Abstract

http://ssrn.com/abstract=226470
 
 

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The Gold Standard and the Great Depression


Barry Eichengreen


University of California, Berkeley - Department of Economics; National Bureau of Economic Research (NBER); Centre for Economic Policy Research (CEPR)

Peter Temin


Massachusetts Institute of Technology (MIT) - Department of Economics; National Bureau of Economic Research (NBER)

June 1997

NBER Working Paper No. w6060

Abstract:     
This paper, written primarily for historians, attempts to explain why political leaders and central bankers continued to adhere to the gold standard as the Great Depression intensified. We do not focus on the effects of the gold standard on the Depression, which we and others have documented elsewhere, but on the reasons why policy makers chose the policies they did. We argue that the mentality of the gold standard was pervasive and compelling to the leaders of the interwar economy. It was expressed and reinforced by the discourse among these leaders. It was opposed and finally defeated by mass politics, but only after the interaction of national policies had drawn the world into the Great Depression.

Number of Pages in PDF File: 45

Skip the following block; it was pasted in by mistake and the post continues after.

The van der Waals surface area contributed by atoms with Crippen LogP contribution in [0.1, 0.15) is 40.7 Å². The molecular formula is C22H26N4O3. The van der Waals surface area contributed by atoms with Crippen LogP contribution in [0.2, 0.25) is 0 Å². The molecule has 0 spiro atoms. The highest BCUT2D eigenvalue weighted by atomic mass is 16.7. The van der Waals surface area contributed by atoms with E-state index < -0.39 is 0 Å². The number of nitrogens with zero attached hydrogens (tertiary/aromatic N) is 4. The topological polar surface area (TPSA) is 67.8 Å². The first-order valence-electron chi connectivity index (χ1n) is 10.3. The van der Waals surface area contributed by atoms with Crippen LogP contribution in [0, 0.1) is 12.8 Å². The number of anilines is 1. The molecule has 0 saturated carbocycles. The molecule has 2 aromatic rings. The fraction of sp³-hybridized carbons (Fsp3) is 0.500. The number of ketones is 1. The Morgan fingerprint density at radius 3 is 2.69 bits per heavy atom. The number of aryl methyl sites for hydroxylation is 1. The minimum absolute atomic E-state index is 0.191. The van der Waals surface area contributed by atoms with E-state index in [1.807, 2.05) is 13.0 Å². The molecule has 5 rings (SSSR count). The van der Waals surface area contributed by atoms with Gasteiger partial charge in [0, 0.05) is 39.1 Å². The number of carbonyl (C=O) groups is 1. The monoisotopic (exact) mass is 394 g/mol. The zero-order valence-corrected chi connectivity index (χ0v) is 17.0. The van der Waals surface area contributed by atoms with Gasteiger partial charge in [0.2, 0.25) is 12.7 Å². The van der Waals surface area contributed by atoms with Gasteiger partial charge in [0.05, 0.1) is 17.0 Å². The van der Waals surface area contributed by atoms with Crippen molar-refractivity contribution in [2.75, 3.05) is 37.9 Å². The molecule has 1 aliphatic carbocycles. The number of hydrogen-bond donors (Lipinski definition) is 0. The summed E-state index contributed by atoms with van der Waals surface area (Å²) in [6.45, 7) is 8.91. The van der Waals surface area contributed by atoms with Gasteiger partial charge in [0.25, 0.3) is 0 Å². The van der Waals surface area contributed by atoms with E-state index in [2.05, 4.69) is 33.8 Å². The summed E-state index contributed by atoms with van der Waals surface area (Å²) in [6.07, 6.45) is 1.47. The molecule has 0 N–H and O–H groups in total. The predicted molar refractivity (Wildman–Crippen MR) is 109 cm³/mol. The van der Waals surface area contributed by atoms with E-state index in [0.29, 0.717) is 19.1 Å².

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Date posted: July 14, 2000  

Suggested Citation

Eichengreen, Barry and Temin, Peter, The Gold Standard and the Great Depression (June 1997). NBER Working Paper No. w6060. Available at SSRN: http://ssrn.com/abstract=226470

Contact Information

Barry Eichengreen (Contact Author)
University of California, Berkeley - Department of Economics ( email )
549 Evans Hall #3880
Berkeley, CA 94720-3880
United States
510-642-2772 (Phone)
510-642-0822 (Fax)
National Bureau of Economic Research (NBER)
1050 Massachusetts Avenue
Cambridge, MA 02138
United States
Centre for Economic Policy Research (CEPR)
77 Bastwick Street
London, EC1V 3PZ
United Kingdom
Peter Temin
Massachusetts Institute of Technology (MIT) - Department of Economics ( email )
50 Memorial Drive
E52-280a
Cambridge, MA 02142
United States
617-253-3126 (Phone)
617-253-6915 (Fax)
National Bureau of Economic Research (NBER)
1050 Massachusetts Avenue
Cambridge, MA 02138
United States
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